Generally, Littlefinger is capable of running intellectual circles around anyone in an argument, but he’s totally overwhelmed in face of Sansa’s pure, unbridled rage. His logic and reasoning are blown apart like castle walls made of sand. Baelish serves as an effective mirror for the way I assume most of the audience was feeling.
What made the sequence even more powerful was that Sansa’s descriptions were not detailed or excessive. For the most part, they were left to our imaginations. It was one of Turner’s finest moments on the show, and makes you wish we’d seen more of this from her in previous seasons. The strong and capable woman that emerged in this scene was a sight to behold.
So for me, this was the best moment of Season 6. It wasn’t an Earth-shattering event, but a solid reminder of what makes this show so good: the relationships between characters. Boobs and dragons are great, but they mean nothing without scenes like this, scenes that remind us that actions have consequences, and that sometimes those consequences last.
SARAH: I want to start by saying that I loved Sansa’s no-holds-barred verbal smackdown on Petyr Baelish for the same reasons Corey disliked it. She struck a real blow for abuse victims everywhere, and as a woman—and a human being—I truly appreciated her for it.
My choice for best moment of the season was when we first saw my beloved Bran’s lovely little face on screen again, bless his heart. I’ve always wished that he was my kid.
I jest, but my actual pick did involve Bran. While it was certainly the most painful—nay, most unbearable moment of the season, the ending sequence of “The Door” was a masterpiece in filmmaking. Not only was it wonderfully shot, scored and edited—I love Ramin Djawadi’s scoring for the White Walkers in general—bit it was rich and full of intricacies from a storytelling perspective.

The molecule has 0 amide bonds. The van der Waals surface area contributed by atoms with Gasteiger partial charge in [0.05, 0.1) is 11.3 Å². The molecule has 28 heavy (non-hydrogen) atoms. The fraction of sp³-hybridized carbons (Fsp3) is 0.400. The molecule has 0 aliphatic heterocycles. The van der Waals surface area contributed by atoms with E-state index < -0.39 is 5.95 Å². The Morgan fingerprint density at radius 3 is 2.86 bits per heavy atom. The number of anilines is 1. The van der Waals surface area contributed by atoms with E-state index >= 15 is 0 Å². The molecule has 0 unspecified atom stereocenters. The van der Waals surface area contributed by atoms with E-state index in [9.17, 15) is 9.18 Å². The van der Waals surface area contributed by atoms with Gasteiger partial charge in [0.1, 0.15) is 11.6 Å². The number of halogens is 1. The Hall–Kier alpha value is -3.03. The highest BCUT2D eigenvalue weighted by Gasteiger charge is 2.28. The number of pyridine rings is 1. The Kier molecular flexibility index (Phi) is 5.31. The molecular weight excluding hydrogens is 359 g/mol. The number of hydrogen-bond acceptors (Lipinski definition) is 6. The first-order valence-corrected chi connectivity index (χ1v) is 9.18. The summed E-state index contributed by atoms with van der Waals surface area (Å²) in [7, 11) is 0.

First, it gave us one of the most shocking and heartbreaking moments in the show’s history: the truth of Hodor’s origins. Second, it allowed Meera Reed to shine as she fought to protect Bran, taking down a White Walker in the process. Girl’s got moves, and my long-held love for Ellie Kendrick was justified. Third, the scope of Bran’s power has widened beyond what we expected, paving the way for all sorts of twists in the future.
If you’re hoping he’ll go back in time and save Ned, though, I wouldn’t hold my breath. To quote the Three-Eyed Raven, the past is already written. Bran’s mentor manipulated him so he could learn the hard way that he must only be a silent observer of the past. It’s the future I’m interested in.
And at the heart of the flurry lay Hodor, whose death added a current of deep sadness to the terror and spectacle. Never have I seen a fandom so united in grief as I did in the days following the episode’s airing. Hodor, a man without agenda or prejudice, was a true innocent in a rotten world. He represented a goodness rarely found, and we delighted in it. I suppose that’s why he seemed untouchable. It hurt to lose him because there are people like him in the real world whom we, as human beings, feel compelled to protect.